It is sometimes necessary to simplify a child with trauma issue’s life a LOT to lessen the feeling of “overwhelm.”  This can be like childproofing – avoiding and removing things and events that can be triggers.  This can be making their world smaller and lowering expectations. 

Because our children are easily overwhelmed, our children's therapist recommended that we strip their rooms to a bed, a toy, and a book. It was NOT a punishment, and not something they could "earn" back (or actually not earn back, because my kids are afraid to be emotionally attached to things as it gives others power over them so they pretended indifference to them. ).

For a time, I even took my daughter's dresser out of her room and had her check out her clothes each day (this cut way down on the wet pull-ups stuffed behind dressers and other places). It sounds extreme, but too much stuff was overwhelming. {Structure and Caring Support}

Remember - your child may struggle with the process of cleaning/ decluttering. My kids emotional and developmental ages were much younger than their physical age {Therapeutic Parenting Based on Emotional/ Developmental Age} so what most kids their age could handle, often triggered Rages and Dysregulation (Meltdowns or Shut Downs).

While my neurotypical biokids could be told, "go clean your room," despite being a teenager in body (and attitude), Kitty was easily overwhelmed and often couldn't handle directions with more than 2 tasks (One task if she was Dysregulated).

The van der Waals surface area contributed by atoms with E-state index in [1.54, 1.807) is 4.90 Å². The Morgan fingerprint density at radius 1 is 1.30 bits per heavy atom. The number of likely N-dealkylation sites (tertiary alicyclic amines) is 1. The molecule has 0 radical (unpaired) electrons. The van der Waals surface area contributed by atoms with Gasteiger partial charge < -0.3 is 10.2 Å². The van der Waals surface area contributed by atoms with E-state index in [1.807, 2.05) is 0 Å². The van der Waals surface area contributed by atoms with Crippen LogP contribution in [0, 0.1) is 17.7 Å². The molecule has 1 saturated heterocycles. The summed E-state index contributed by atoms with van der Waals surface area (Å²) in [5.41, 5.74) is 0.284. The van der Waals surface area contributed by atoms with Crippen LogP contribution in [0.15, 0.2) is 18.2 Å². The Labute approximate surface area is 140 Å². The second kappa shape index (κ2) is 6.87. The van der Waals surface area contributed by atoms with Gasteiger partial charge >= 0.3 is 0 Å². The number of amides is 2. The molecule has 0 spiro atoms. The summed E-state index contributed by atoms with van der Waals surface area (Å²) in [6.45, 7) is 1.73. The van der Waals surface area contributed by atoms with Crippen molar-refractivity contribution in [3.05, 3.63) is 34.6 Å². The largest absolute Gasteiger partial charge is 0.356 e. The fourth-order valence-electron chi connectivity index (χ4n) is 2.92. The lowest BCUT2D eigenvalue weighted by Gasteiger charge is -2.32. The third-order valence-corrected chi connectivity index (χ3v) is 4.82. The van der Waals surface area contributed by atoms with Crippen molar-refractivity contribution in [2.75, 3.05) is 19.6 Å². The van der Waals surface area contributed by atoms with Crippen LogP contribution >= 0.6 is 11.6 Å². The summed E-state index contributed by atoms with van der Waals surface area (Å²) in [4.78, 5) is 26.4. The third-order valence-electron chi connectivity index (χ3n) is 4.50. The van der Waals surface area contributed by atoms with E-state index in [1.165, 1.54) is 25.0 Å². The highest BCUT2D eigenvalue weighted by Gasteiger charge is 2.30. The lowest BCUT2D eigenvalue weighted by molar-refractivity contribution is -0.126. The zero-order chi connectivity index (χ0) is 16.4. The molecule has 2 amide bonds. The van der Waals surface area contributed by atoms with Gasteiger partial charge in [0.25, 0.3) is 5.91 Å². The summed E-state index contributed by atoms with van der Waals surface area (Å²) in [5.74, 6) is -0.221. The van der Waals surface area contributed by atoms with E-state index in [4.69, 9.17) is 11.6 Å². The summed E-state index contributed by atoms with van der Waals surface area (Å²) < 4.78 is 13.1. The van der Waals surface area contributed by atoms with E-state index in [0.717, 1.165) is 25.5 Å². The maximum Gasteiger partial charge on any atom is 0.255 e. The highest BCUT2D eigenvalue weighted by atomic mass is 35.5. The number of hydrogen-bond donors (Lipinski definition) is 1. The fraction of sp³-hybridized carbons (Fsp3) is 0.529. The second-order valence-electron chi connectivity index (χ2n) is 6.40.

We had to cut way back on the chore expectations that she "should" be able to handle. I would break down tasks into small steps and give them to her one at a time. 

Instead of saying, "Clean your room," which was overwhelming and just didn't happen. I would say, "Empty your trashcan." and when that was done, then I would say, "Put your dirty clothes in your laundry basket." Then, when that was done, I would say, "Put your laundry basket next to the washing machine." Then"put all your dirty dishes (which aren't supposed to be in their rooms at all!) in the sink. Then, "Put your stuffed animals on your bed and your toys in the toy box." 

Three or more tasks, even if they were written on a checklist, was too much for her to handle.

95% of the time, I needed to be with my child and help them clean/ organize/ declutter to help keep them on task and calm. Sometimes I had to do it myself when my child wasn't present, because it was just too much for them to cope with.

Most of the time, I would have to do these things with her (not for her, but be present in the room, often helping clean near her). Chores, Responsibilities, and Other Things My Kids Can't Handle. 

Eventually, she got to where she could do a few tasks at a time, but the chaos in her head will always be reflected in the chaos of her room. I still help her keep it regulated.  Therapeutically Parenting the Adult Child

What happens when I don't help my adult child clean her room: 


Mama Drama Times Two said...

A recent flood in our basement is all the inspiration I need to do a de-clutter and clean out.

GB's Mom said...

I am decluttering- and I don't know why. I am not planning on adopting again. Go figure.

Last Mom said...

I love your Mary's Closet idea! What kindness! I can see how it can quickly get overwhelming, though! The organization I work for operates a children's clothing closet and the stuff quickly piles up like crazy.

Tara - SanitySrchr said...

My poor husband has moved the very same 10 boxes of "paperwork" four different times, and each time I SWEAR I'm going to go through it and get rid of stuff. We're moving in May, so we'll see where it lands after that!